Throughout the years, clients frequently come to me saying “I can’t get my partner to do what I want them to” and “I’m emotionally and physically exhausted from feeling like my relationship is one-sided”.
I work with clients to have more fulfilling relationships by exploring codependency.
The term “codependent” was first used in reference to spouses of alcoholics. However, these characteristics have been found to be much more prevalent than originally thought. There are two definitions of codependency that resonate with me: 1.) “Doing for someone else what they can do for themselves”, this means emotionally and physically. 2.) “The inability to separate your feelings from the feelings of others”. Codependency often manifests as trying to control the outcome of a situation.
If you feel like your own mental, emotional, and physical well-being is dependent solely on your partner, ask yourself these questions:
Do you feel anxious more than any other emotion in your relationships?
Do you think that the people in your life would not be able to function without your constant efforts?
When someone refuses your help do you get upset?
Are you resentful when your efforts go unnoticed?
When your partner makes a mistake do you feel humiliated?
Is the majority of your time spent worrying about your partners’ feelings and needs?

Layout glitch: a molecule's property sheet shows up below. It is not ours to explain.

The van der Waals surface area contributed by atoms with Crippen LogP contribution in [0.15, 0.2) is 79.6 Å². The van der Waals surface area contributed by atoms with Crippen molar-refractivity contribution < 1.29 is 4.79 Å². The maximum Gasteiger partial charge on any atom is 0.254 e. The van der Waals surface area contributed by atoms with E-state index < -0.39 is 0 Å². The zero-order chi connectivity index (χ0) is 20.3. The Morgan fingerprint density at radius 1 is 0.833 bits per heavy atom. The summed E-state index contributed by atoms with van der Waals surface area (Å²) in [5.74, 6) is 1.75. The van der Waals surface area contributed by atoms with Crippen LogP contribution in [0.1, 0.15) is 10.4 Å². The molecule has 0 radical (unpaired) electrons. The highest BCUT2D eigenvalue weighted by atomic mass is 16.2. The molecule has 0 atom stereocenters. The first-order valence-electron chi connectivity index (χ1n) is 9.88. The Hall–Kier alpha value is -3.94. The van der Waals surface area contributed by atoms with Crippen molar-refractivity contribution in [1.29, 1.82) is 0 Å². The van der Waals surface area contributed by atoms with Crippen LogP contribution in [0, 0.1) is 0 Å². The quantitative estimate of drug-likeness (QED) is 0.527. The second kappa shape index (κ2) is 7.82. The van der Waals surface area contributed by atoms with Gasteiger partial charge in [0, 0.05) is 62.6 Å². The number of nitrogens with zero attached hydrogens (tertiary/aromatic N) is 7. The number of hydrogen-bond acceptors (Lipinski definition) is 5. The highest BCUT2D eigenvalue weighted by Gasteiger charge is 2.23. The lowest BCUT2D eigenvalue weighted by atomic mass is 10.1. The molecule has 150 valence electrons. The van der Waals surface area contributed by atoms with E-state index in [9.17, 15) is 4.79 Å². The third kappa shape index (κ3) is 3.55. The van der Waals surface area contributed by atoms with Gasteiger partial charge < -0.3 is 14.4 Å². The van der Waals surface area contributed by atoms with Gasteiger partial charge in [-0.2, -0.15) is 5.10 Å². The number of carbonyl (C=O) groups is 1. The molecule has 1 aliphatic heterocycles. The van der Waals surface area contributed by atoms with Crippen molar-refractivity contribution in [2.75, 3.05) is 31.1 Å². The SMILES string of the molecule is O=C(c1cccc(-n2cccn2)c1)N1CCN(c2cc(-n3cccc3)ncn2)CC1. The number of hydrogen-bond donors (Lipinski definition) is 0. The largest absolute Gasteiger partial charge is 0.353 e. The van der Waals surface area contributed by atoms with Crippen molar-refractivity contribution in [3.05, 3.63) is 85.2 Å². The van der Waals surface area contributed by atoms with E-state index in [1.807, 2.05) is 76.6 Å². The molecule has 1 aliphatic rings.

Does it feel like you often make sacrifices for you partner and get little in return?
Is it difficult for you to say no?
If you answered yes to the majority of these questions you may be experiencing some codependency in your relationships. Are you saying to yourself, “Yes, but I like taking care of the people in my life.” While general empathy and compassion towards others is a healthy and necessary component of relationships, codependency becomes toxic when our ability to function independently (mentally, emotionally, and sometimes physically) is compromised.
One of my very favorite books is Codependent No More by Melody Beattie. I quote “Whatever problem the other person has, codependency involves a habitual system of thinking, feeling, and behaving toward ourselves and others that can cause us pain. Codependent behaviors or habits are self-destructive.”
Codependent traits begin at a very early age and are learned, which means it takes time to break the pattern.
One effective way to begin to take control back of your life is through setting healthy boundaries. You can go to my website www.zoeticcounseling.com to sign up for my free cheat sheet on that topic. As always be compassionate and kind to yourself, because growth can be challenging, painful, and messy, AND beautiful and empowering.